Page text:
It’s not every day that private equity finance and operations specialists come together to reflect on the industry and their roles within it. Reporting from the sidelines at last week’s PEI CFOs and COOs Forum in New York, PE Manager relays some of the more memorable insights delegates shared.
Why can Google be an influential factor in your next fundraise? When does ‘2 and 20’ make little sense for your firm? And more importantly, when is lunch?
These and other questions were popular topics of conversation at the 10th anniversary of Private Equity International’s CFOs and COOs Forum. PE Manager was there in full-swing, and the hundreds of delegates in attendance provided us plenty of unique perspectives, and a few off the cuff remarks, we feel are worth broadcasting to a wider audience:
“It’s weird that in our industry every firm negotiates the same basic fee structure. We should ask, well why?”
Many CFOs attending the conference had fun challenging one another to explain why "2 and 20” is still the industry’s standard fee model. Does it make sense that every firm, regardless of its size, strategy or number of employees, is allocated a 2 percent cut of committed capital to finance overhead costs? CFOs at the conference weren’t always sure what the alternative should be, but an honest look at the budget (and likewise acknowledgment by LPs that firms need money to retain talent) was considered a good starting point.
“We’ve heard a lot from LPs about whether we use ILPA templates. We don’t use the exact template, but about 95 percent of the information it requests is in our reports. It’s just in a different format.”
With much discussion around adoption of reporting templates crafted by the Institutional Limited Partners Association (ILPA), many delegates were curious to hear from their peers how information was presented to investors. An audience poll revealed a strong majority of firms have yet to use ILPA’s format in their own reporting, but do use the guidelines to better understand what information LPs want in fund reports. Looking forward, some delegates predicted that firms who do not eventually move to ILPA-style reporting may have a strike against them during their next fundraise.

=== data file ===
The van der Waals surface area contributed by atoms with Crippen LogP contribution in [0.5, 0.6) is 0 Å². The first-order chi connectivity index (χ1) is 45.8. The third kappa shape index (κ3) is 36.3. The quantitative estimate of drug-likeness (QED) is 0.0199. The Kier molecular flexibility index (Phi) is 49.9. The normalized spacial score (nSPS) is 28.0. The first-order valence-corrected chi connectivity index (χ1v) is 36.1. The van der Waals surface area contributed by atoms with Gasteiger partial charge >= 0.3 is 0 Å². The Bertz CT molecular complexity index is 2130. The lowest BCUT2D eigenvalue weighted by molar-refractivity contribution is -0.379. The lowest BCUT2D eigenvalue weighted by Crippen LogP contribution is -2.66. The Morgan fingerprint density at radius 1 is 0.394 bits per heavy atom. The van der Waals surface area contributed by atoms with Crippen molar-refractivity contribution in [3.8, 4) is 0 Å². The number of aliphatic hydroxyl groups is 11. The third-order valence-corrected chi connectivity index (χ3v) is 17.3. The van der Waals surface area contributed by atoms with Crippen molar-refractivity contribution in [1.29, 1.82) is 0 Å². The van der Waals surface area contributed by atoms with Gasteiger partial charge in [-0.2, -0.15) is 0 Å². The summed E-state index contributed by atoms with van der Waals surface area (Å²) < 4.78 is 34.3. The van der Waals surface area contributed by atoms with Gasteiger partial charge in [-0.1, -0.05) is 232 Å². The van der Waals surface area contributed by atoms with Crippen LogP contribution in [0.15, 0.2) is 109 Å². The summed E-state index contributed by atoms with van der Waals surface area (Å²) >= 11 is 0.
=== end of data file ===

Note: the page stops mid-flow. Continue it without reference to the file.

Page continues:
“We know how to use Google, and we’re not shy to use it when choosing our GPs.”
LPs in attendance were quick to agree that their operational due diligence has advanced significantly in the post-Madoff environment. One specific area of due diligence discussed was compensation. LPs want to be convinced the firm’s top talent is being paid fairly enough to stick around for the long-term; and want a complete breakdown of how carried interest is being allocated amongst the partners and employees. A representative from ILPA underscored the trend by revealing the LP trade body plans to unveil a standard Due Diligence Questionnaire (DDQ) sometime this spring. GPs, for the most part, seemed to welcome the development.
“After registration with the SEC, the real major change wasn’t how we operate, but how we document things.”
One popular topic of conversation at the conference was the growing pains that come with SEC-registration. Many chief compliance officers in attendance had only fallen under the SEC’s watch last March (the deadline registration date for firms managing north of $150 million in assets), and described a need to regularly educate the firm’s personnel about what can be discussed on email, how to pre-clear trades and rules on political contributions. At other points during the conference, compliance professionals discussed the SEC’s recent efforts to better educate itself on the private equity asset class to aid them in their examinations.